I came to appreciate hugs again two years ago when we were walking through a time of deep sorrow and grief. Very few words spoken to me during that time held much resonance, and not for lack of trying on the part of the speakers. I just didn’t need to hear anything at that point. What I did need, however, was the dozens of strong hugs that I got from so many. There was actual comfort in those hugs. They were healing hugs.

I’m in such a place of love and security in my life now. My children shower me with the tight squeezes and slimy kisses all throughout the day. I have a husband who has strong arms that can hold me in times of sadness or celebration. But even just this past week, I had to go to my husband and tell him that I needed a hug. I was facing something and it made me sad, and I needed that extra squeeze to comfort me. The Lis of the past would have scoffed at this or called it needy, but this Lis knows better. This Lis knows that hugs are powerful.

A Free Space To Cry

Last night my weekly ladies Bible study resumed after a summer-long hiatus, and it was a joyous reunion. We laughed about how someone always winds up crying each week for one reason or another, but appreciated how that space is a free space where everyone is welcome to be themselves and let go without fear of judgment. It’s amusing, and yet, as we went around the table and shared, one recurring phrase kept popping up: I need this time each week.

Sound dramatic? It’s not, I assure you. I knew exactly what every woman was referring to, because I also need that time each week. Why? Because it’s a good thing to be able to express a week’s worth of pent-up emotion while also recharging for the week ahead. For many of us, we spend our days uttering little more than baby talk and homework help, so a chance to be able to talk with other adults is incredibly refreshing. More than that, a chance to speak in a space where you feel the freedom to cry or laugh and know you will be met with understanding is invaluable.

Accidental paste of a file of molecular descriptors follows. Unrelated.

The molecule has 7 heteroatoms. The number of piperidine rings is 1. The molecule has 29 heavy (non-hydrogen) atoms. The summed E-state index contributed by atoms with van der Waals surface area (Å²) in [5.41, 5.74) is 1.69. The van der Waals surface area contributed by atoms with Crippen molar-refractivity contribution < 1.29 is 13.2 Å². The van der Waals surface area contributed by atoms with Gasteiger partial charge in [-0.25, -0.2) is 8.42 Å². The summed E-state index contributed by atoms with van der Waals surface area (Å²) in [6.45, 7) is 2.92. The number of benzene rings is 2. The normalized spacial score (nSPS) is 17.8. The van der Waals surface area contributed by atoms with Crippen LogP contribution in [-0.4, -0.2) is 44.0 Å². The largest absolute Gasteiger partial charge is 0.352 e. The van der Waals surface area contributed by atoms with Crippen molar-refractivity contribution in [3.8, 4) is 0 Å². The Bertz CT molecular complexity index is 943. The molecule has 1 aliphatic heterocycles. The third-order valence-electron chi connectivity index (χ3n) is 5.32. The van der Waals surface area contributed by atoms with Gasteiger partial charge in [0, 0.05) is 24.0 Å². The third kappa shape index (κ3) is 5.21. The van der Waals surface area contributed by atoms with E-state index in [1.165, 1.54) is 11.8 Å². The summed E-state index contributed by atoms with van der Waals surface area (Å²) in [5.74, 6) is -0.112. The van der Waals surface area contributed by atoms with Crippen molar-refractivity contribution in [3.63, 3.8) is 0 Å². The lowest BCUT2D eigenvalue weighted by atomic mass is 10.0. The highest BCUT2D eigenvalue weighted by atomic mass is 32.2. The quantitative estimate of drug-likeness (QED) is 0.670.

Do you have a safe place where you can cry? For me, it’s been my weekly Bible study. For you, it may be a coffee date with a friend or a date night out with your spouse. Whatever it is, be sure you have something. If not, the suppressed emotions can eventually boil over in a fit of despair and magnify your situation to the point of hopelessness. Don’t let it go that far. Be sure to take some time each week to release your emotions and recharge. It’ll make a world of difference in your life.

Don’t Say You’ll Pray For Me (unless you mean it)

We’re all guilty of it. Someone mentions something they’ve been struggling with or a prayer need they’re facing, and we spout off a quick “I’ll be praying for you!” before we even register what we’re saying. There’s nothing inherently bad about that, don’t get me wrong! But my question is, will you? Will you really be praying for me?

When I was diagnosed with cancer over 9 years ago, I made a vow. I promised the Lord and myself that I would never again say the phrase “I’ll be praying for you!” and not follow it up with the actual action of prayer. After having been humbled by the prayers of literally thousands when I was going through my journey with cancer, it felt like the least that I could do would be to give back in my time and prayer for others who would face their own battles.

Don’t tell someone you’ll pray for them and then walk away to never think of it again. It makes your words empty and starts to diminish your integrity and credibility. Think before you make that promise. If you’re not going to follow through, save your words. People need those prayers and it would be better for you to not make the promise at all then to make it and not keep it.